Second Bureau

Title:                      Second Bureau

Author:                 Philip John Stead

Stead, Philip John (1959). Second Bureau. London: Evans Brothers

LCCN:    60002637

D810.S7 S83

Subjects

Date Updated:  February 23, 2016

Reviewed by George C. Constantinides[1]

This effort to clarify the role of the French Secret Service of the Armies of the Armistice and of North Africa during World War II was written by a British writer who specialized in French subjects. Stead relied on French-language accounts and French sources, especially those of Colonel Paul Paillole, who made his files available. There is a strong bias in favor of the regular French intelligence of the armed forces, which continued to work against the Germans throughout the war, even under Vichy. Some experts felt the author’s reliance on sources whose reputations were professionally at stake inevitably affected his conclusions and caused him to favor the military intelligence professionals against the “amateurs” under Jacques Soustelle. There is much of interest; comparatively little on French intelligence has been written in or translated into English. References to intelligence being sent by the French service to London by radio as early as September 1940 must refer principally to the communications intelligence being supplied by Bertrand’s section; this and other references must be about this valuable source, although French work against German ciphers and Bertrand are not mentioned. See Bertrand’s Enigma[2]. Much will interest the counterintelligence specialist, especially because Stead regards the CI accomplishments of the French services as their primary success after France fell. The organizational buff will find much on the French services’ structure to keep him happy if at times confused. Stead provides some interesting though brief looks into French positive and counterintelligence operations against the Germans and Italians before the war as well. For those studying the security of World War II Allied invasion plans, the claim of French counterespionage in Vichy that it knew for some days before the invasion of North Africa at what points and on what dates the Allied would land is worth investigating; another item to be researched is the contention that from 1936 on the German network for secret agents in France had virtually been eradicated. For OSS’s relations with the French service dating back to Vichy days and for the U.S. high regard for it, see the U.S. War Department’s War Report of the OSS.[3]

This is a review by the Defense Intelligence School.[4]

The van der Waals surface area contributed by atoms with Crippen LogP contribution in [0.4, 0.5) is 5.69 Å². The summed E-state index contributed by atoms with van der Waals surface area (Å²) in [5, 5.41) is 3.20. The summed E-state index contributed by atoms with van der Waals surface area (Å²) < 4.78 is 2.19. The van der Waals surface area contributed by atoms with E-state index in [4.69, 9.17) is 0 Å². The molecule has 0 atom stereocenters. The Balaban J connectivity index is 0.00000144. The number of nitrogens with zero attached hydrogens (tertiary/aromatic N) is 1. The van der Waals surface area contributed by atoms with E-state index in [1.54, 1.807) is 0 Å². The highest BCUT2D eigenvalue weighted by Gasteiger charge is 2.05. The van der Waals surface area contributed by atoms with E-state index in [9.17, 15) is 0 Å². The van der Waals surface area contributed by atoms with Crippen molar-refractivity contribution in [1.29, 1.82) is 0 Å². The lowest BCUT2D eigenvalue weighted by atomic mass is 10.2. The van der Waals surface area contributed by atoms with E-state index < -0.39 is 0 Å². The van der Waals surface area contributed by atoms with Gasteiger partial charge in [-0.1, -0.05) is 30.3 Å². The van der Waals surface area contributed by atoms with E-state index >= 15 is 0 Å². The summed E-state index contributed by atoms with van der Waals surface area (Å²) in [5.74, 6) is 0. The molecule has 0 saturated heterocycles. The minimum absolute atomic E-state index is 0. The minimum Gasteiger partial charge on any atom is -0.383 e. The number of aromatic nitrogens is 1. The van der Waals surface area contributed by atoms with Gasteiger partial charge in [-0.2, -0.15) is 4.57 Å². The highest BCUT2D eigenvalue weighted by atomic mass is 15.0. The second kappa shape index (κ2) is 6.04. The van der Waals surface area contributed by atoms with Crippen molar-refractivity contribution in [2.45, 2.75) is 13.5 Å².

A history of the regular French military intelligence service during World War II, comprising the Deuxieme Bureau and its supporting organizations for clandestine collection and counterespionage. Based on French-language accounts and on conversations with many officers of the service, it shows the difficulty experienced in financing and maintaining programs after 1940 in double clandestine operations, secret from both the Germans and the Vichy Government.

Reviewed by Paul W. Blackstock and Frank L. Schaf[5]

First comprehensive book in English on the subject of the history of the regular French military intelligence service. Stead is a British author of several books on French subject matter, one being a history of the police of Paris.

Reviewed by Paul W. Blackstock and Frank L. Schaf[6]

This was the first wartime history of the regular French military intelligence service, the Deuxieme Bureau of the General Staff, to be written in English by a British author who has specialized in this field. The author exposes the difficulties of conducting military intelligence and especially counterintelligence in occupied and unoccupied France after the armistice, and relates the problems in transferring personnel and files to North Africa after the landings there.

[1] Constantinides, George C. (1983). Intelligence and Espionage: An Analytical Bibliography. Boulder, CO: Westview Press, pp. 425-426

[2] Bertrand, Gustave (1975). Enigma; ou, La plus grande énigme de la guerre 1939-1945. Paris: Libaririe Plon

[3] United States. War Department Strategic Services Unit. History Project. (1976). War Report of the OSS. New York: Walker and Co.

[4] Defense Intelligence School (1981). Bibliography of Intelligence Literature: A Critical And Annotated Bibliography of Open-Source Literature (7th ed, rev.). Washington, DC: Defense Intelligence School, p. 59

[5] Blackstock, Paul W. (1978) and Frank L. Schaf, Jr. Intelligence, Espionage, Counterespionage, And Covert Operations: A Guide to Information Sources. Detroit: Gale Research Co., p. 27

[6] Blackstock, Paul W. (1978) and Frank L. Schaf, Jr. Intelligence, Espionage, Counterespionage, And Covert Operations: A Guide to Information Sources. Detroit: Gale Research Co., p. 67

 

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